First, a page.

Although GERD and acid reflux are closely related, they are not exactly the same.
What is acid reflux?
Acid reflux refers to the backward flow of the stomach acid into the esophagus.
If you are suffering from acid reflux, it’s not uncommon to taste sour liquid or regurgitated food at the back of your throat. In many cases, it can also cause a burning sensation in the chest (also known as heartburn).
Acid reflux is very common, affecting about 3 million adults in the U.S. every year. It usually happens as a result of stomach abnormality called hiatal hernia.
In hiatal hernia, the upper part of the stomach and the lower esophageal sphincter (LES) move above the diaphragm. This causes the stomach acid to move up into the esophagus, causing the symptoms of acid reflux disease.
Acid reflux can be easily managed through lifestyle modifications. However, if you’re experiencing it in most days of the week, then you may be having something more serious, like GERD.
What is GERD?
GERD or gastroesophageal reflux disease occurs when the LES is weak or opens inappropriately. Normally, the LES opens to allow food to pass into the stomach and closes to keep food and stomach acid from flowing back into the esophagus.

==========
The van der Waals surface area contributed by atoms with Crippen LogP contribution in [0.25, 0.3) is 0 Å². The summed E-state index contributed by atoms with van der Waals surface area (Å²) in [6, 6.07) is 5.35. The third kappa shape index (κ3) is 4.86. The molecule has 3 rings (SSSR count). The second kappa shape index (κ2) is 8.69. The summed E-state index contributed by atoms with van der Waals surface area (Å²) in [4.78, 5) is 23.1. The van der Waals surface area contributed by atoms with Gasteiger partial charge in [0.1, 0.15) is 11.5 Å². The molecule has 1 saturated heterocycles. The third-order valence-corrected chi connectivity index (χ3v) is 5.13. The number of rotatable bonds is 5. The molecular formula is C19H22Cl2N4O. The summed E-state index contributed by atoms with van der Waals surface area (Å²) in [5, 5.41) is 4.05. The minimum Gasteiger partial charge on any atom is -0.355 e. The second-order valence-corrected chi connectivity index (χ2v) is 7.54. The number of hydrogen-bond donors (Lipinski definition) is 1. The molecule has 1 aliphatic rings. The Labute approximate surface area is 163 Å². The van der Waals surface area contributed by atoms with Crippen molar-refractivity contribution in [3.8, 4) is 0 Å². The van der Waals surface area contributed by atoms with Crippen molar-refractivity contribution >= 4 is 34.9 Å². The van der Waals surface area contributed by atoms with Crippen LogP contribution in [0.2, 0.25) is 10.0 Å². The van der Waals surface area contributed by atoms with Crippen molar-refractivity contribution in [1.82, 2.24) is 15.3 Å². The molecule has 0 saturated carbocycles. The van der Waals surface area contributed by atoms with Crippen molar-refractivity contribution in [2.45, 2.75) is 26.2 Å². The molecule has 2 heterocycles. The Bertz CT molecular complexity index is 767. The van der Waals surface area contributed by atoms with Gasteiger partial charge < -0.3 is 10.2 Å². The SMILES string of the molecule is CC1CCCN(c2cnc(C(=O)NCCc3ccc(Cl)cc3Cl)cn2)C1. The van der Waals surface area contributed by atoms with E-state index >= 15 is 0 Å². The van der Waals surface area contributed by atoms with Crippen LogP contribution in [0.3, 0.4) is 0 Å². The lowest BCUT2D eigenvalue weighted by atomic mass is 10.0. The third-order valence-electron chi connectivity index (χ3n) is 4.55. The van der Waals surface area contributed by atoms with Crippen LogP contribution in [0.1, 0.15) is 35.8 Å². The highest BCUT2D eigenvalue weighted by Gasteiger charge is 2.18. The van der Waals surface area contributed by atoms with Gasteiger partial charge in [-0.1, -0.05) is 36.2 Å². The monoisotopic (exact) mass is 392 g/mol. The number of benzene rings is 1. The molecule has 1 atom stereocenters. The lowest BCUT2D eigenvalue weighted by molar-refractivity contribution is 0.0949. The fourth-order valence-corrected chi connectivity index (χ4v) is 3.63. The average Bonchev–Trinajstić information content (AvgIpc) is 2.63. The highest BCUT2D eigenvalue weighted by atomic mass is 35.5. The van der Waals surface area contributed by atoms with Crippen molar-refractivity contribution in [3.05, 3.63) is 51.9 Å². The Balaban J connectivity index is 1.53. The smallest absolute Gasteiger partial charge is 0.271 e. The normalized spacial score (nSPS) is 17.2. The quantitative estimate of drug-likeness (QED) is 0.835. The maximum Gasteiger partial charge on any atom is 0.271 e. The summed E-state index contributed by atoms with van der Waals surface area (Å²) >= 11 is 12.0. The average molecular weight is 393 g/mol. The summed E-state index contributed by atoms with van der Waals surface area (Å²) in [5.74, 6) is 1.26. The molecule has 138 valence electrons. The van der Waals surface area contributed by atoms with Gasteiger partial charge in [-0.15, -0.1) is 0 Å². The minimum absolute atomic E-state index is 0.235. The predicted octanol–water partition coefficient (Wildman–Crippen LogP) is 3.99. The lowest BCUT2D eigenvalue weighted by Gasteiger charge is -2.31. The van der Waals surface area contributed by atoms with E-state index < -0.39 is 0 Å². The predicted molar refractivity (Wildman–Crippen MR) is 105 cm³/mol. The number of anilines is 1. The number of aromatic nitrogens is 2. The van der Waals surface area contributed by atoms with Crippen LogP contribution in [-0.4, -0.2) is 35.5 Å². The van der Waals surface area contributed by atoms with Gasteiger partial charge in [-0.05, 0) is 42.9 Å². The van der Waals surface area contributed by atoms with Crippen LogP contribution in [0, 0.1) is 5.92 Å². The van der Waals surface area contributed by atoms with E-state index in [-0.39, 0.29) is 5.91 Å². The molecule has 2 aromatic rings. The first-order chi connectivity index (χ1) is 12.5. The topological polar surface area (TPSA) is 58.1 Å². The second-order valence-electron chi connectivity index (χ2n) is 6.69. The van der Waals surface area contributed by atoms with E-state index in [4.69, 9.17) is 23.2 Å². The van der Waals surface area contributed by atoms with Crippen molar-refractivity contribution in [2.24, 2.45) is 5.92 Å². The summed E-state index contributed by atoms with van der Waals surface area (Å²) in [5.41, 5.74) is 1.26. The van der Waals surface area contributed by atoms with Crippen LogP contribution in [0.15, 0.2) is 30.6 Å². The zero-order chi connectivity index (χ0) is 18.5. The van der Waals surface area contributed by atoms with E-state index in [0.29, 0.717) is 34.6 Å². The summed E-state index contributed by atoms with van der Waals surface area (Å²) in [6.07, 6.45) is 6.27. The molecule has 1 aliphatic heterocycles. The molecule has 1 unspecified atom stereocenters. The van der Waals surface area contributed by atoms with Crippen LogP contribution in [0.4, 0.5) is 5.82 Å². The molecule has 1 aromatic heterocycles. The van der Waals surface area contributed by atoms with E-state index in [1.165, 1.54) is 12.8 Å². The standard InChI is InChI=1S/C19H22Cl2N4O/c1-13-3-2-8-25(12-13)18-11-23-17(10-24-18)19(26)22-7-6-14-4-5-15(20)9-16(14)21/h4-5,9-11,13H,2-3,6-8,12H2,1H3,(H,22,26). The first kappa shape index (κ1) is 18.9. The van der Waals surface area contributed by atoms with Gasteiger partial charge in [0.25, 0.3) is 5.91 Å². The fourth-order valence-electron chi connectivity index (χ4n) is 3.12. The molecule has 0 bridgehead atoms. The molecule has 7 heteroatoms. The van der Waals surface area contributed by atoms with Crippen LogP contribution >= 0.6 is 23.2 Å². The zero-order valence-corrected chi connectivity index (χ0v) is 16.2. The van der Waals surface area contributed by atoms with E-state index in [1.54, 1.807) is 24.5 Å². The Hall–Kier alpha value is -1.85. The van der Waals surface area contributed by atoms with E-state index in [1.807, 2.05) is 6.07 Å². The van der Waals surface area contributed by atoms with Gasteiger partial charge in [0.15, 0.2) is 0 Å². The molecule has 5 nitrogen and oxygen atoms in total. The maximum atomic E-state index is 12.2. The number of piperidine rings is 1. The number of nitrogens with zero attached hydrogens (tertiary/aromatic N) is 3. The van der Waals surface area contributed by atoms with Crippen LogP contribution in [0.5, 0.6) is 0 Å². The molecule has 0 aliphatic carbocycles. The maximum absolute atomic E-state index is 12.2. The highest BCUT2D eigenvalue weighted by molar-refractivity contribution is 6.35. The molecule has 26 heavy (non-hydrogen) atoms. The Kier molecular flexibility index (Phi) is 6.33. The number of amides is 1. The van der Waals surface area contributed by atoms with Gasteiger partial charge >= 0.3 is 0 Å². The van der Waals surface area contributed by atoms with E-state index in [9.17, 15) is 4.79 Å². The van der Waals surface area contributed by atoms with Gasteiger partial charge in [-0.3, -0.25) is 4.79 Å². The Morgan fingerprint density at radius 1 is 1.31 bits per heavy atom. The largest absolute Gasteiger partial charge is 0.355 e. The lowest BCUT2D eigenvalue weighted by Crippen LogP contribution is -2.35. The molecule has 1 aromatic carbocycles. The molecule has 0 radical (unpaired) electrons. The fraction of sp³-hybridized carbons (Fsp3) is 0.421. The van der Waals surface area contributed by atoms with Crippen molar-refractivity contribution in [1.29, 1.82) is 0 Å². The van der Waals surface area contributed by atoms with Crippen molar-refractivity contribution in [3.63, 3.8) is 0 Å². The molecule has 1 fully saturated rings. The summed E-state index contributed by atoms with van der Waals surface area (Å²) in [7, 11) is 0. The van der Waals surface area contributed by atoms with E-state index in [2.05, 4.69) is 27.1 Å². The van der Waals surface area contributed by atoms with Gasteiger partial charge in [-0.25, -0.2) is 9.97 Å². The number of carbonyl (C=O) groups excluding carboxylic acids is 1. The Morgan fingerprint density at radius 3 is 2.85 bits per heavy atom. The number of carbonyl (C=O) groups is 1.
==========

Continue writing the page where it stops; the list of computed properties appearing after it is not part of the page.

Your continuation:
There are several factors that can contribute to GERD. These include fatty or fried food, coffee, alcohol, smoking, obesity, and pregnancy.
Heartburn is the most common symptom of GERD. Sometimes, it can last up to 2 hours and usually feels worse after eating.
Initially, lifestyle changes are advised for those with GERD. This includes avoiding foods and beverages that can affect the LES and quitting smoking.
If the acid reflux persists, doctors usually recommend the use of medications. For chronic cases of GERD, an endoscopy may be needed to find out the severity and underlying cause of the patient’s GERD. If the condition can no longer be controlled by medication, surgical treatment may be recommended. Premier Surgical surgeons specialize in antireflux procedures to treat GERD.
Are you suffering from heartburn?